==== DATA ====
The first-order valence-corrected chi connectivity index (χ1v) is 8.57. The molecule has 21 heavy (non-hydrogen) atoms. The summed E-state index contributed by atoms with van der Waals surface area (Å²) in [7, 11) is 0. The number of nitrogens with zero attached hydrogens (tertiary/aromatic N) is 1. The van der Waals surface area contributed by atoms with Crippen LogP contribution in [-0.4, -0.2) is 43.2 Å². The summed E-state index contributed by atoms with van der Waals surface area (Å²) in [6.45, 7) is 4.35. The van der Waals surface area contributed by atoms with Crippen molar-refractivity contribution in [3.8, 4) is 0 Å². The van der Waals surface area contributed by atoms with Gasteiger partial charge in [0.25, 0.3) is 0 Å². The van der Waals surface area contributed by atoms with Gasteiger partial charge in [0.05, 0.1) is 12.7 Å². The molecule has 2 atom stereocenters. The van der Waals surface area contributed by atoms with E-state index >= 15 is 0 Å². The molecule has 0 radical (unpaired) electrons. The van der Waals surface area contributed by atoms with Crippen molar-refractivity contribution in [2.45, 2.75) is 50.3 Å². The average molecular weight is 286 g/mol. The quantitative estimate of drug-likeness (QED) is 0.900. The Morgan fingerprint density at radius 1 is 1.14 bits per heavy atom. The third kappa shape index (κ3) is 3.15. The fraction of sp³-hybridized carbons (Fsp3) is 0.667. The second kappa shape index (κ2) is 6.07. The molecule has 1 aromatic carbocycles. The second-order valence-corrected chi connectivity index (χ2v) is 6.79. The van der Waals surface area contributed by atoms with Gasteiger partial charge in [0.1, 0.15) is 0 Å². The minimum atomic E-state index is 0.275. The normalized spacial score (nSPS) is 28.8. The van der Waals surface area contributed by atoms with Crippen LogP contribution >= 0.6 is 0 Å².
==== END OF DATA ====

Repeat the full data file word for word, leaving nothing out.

The first-order valence-corrected chi connectivity index (χ1v) is 8.57. The molecule has 21 heavy (non-hydrogen) atoms. The summed E-state index contributed by atoms with van der Waals surface area (Å²) in [7, 11) is 0. The number of nitrogens with zero attached hydrogens (tertiary/aromatic N) is 1. The van der Waals surface area contributed by atoms with Crippen LogP contribution in [-0.4, -0.2) is 43.2 Å². The summed E-state index contributed by atoms with van der Waals surface area (Å²) in [6.45, 7) is 4.35. The van der Waals surface area contributed by atoms with Crippen molar-refractivity contribution in [3.8, 4) is 0 Å². The van der Waals surface area contributed by atoms with Gasteiger partial charge in [0.25, 0.3) is 0 Å². The van der Waals surface area contributed by atoms with Gasteiger partial charge in [0.05, 0.1) is 12.7 Å². The molecule has 2 atom stereocenters. The van der Waals surface area contributed by atoms with E-state index >= 15 is 0 Å². The molecule has 0 radical (unpaired) electrons. The van der Waals surface area contributed by atoms with Crippen molar-refractivity contribution in [2.45, 2.75) is 50.3 Å². The average molecular weight is 286 g/mol. The quantitative estimate of drug-likeness (QED) is 0.900. The Morgan fingerprint density at radius 1 is 1.14 bits per heavy atom. The third kappa shape index (κ3) is 3.15. The fraction of sp³-hybridized carbons (Fsp3) is 0.667. The second kappa shape index (κ2) is 6.07. The molecule has 1 aromatic carbocycles. The second-order valence-corrected chi connectivity index (χ2v) is 6.79. The van der Waals surface area contributed by atoms with Gasteiger partial charge in [0.1, 0.15) is 0 Å². The minimum atomic E-state index is 0.275. The normalized spacial score (nSPS) is 28.8. The van der Waals surface area contributed by atoms with Crippen LogP contribution >= 0.6 is 0 Å².